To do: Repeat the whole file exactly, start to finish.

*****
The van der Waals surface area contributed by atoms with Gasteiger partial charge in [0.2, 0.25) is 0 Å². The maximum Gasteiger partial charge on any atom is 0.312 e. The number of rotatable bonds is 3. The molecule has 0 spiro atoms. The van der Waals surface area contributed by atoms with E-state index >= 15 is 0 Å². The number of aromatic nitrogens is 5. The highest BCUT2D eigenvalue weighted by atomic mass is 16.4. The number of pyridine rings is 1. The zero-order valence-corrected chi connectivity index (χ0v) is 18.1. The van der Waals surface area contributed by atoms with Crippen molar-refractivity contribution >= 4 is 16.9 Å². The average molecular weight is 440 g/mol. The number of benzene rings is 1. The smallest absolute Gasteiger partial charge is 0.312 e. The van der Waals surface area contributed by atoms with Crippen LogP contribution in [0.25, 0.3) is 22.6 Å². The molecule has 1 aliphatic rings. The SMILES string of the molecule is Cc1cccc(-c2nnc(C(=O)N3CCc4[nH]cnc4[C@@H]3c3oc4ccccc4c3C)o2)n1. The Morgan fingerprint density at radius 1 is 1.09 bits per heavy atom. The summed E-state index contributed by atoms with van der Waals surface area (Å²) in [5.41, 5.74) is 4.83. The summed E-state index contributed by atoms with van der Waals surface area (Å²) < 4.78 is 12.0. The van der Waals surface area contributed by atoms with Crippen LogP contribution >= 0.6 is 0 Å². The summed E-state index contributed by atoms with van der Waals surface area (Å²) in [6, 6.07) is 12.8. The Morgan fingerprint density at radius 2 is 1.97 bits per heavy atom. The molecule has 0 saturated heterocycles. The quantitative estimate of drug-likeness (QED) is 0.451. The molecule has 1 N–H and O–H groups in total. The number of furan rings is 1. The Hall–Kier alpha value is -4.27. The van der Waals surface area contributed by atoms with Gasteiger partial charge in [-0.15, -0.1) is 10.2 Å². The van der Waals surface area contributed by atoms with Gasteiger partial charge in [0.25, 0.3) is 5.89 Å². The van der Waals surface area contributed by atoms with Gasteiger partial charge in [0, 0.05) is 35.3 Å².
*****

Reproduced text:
The van der Waals surface area contributed by atoms with Gasteiger partial charge in [0.2, 0.25) is 0 Å². The maximum Gasteiger partial charge on any atom is 0.312 e. The number of rotatable bonds is 3. The molecule has 0 spiro atoms. The van der Waals surface area contributed by atoms with E-state index >= 15 is 0 Å². The number of aromatic nitrogens is 5. The highest BCUT2D eigenvalue weighted by atomic mass is 16.4. The number of pyridine rings is 1. The zero-order valence-corrected chi connectivity index (χ0v) is 18.1. The van der Waals surface area contributed by atoms with Crippen molar-refractivity contribution >= 4 is 16.9 Å². The average molecular weight is 440 g/mol. The number of benzene rings is 1. The smallest absolute Gasteiger partial charge is 0.312 e. The van der Waals surface area contributed by atoms with Crippen LogP contribution in [0.25, 0.3) is 22.6 Å². The molecule has 1 aliphatic rings. The SMILES string of the molecule is Cc1cccc(-c2nnc(C(=O)N3CCc4[nH]cnc4[C@@H]3c3oc4ccccc4c3C)o2)n1. The Morgan fingerprint density at radius 1 is 1.09 bits per heavy atom. The summed E-state index contributed by atoms with van der Waals surface area (Å²) in [5.41, 5.74) is 4.83. The summed E-state index contributed by atoms with van der Waals surface area (Å²) < 4.78 is 12.0. The van der Waals surface area contributed by atoms with Crippen LogP contribution >= 0.6 is 0 Å². The summed E-state index contributed by atoms with van der Waals surface area (Å²) in [6, 6.07) is 12.8. The Morgan fingerprint density at radius 2 is 1.97 bits per heavy atom. The molecule has 0 saturated heterocycles. The quantitative estimate of drug-likeness (QED) is 0.451. The molecule has 1 N–H and O–H groups in total. The number of furan rings is 1. The Hall–Kier alpha value is -4.27. The van der Waals surface area contributed by atoms with Gasteiger partial charge in [-0.15, -0.1) is 10.2 Å². The van der Waals surface area contributed by atoms with Gasteiger partial charge in [0.25, 0.3) is 5.89 Å². The van der Waals surface area contributed by atoms with Gasteiger partial charge in [0, 0.05) is 35.3 Å².